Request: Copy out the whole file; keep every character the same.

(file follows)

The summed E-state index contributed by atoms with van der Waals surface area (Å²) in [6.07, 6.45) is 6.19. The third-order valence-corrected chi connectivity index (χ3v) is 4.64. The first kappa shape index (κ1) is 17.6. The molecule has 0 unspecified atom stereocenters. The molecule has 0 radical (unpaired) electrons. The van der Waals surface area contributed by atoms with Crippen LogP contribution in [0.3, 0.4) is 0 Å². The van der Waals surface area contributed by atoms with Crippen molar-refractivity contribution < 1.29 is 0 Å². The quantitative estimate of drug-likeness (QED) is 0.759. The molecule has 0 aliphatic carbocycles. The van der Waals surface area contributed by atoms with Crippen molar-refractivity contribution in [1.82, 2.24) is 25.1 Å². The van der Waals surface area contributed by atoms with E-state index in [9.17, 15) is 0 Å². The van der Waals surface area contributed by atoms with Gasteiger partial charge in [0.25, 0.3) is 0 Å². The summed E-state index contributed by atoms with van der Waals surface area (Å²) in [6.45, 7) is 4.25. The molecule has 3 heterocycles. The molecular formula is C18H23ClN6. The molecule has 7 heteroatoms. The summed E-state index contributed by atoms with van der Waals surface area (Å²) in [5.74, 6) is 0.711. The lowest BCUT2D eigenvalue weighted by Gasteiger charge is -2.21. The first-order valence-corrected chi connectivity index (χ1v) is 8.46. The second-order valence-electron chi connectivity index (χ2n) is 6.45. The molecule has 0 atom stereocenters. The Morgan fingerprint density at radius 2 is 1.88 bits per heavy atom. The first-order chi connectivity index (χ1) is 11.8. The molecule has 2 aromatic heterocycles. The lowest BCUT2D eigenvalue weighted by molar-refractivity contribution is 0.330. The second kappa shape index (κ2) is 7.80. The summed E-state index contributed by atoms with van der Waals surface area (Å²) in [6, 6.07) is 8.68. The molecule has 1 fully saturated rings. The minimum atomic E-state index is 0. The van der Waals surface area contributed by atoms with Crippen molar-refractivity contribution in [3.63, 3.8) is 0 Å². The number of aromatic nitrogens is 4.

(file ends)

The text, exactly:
The summed E-state index contributed by atoms with van der Waals surface area (Å²) in [6.07, 6.45) is 6.19. The third-order valence-corrected chi connectivity index (χ3v) is 4.64. The first kappa shape index (κ1) is 17.6. The molecule has 0 unspecified atom stereocenters. The molecule has 0 radical (unpaired) electrons. The van der Waals surface area contributed by atoms with Crippen LogP contribution in [0.3, 0.4) is 0 Å². The van der Waals surface area contributed by atoms with Crippen molar-refractivity contribution < 1.29 is 0 Å². The quantitative estimate of drug-likeness (QED) is 0.759. The molecule has 0 aliphatic carbocycles. The van der Waals surface area contributed by atoms with Crippen molar-refractivity contribution in [1.82, 2.24) is 25.1 Å². The van der Waals surface area contributed by atoms with E-state index in [9.17, 15) is 0 Å². The van der Waals surface area contributed by atoms with Gasteiger partial charge in [0.25, 0.3) is 0 Å². The summed E-state index contributed by atoms with van der Waals surface area (Å²) in [6.45, 7) is 4.25. The molecule has 3 heterocycles. The molecular formula is C18H23ClN6. The molecule has 7 heteroatoms. The summed E-state index contributed by atoms with van der Waals surface area (Å²) in [5.74, 6) is 0.711. The lowest BCUT2D eigenvalue weighted by Gasteiger charge is -2.21. The first-order valence-corrected chi connectivity index (χ1v) is 8.46. The second-order valence-electron chi connectivity index (χ2n) is 6.45. The molecule has 0 atom stereocenters. The Morgan fingerprint density at radius 2 is 1.88 bits per heavy atom. The first-order chi connectivity index (χ1) is 11.8. The molecule has 2 aromatic heterocycles. The lowest BCUT2D eigenvalue weighted by molar-refractivity contribution is 0.330. The second kappa shape index (κ2) is 7.80. The summed E-state index contributed by atoms with van der Waals surface area (Å²) in [6, 6.07) is 8.68. The molecule has 1 fully saturated rings. The minimum atomic E-state index is 0. The van der Waals surface area contributed by atoms with Crippen molar-refractivity contribution in [3.63, 3.8) is 0 Å². The number of aromatic nitrogens is 4.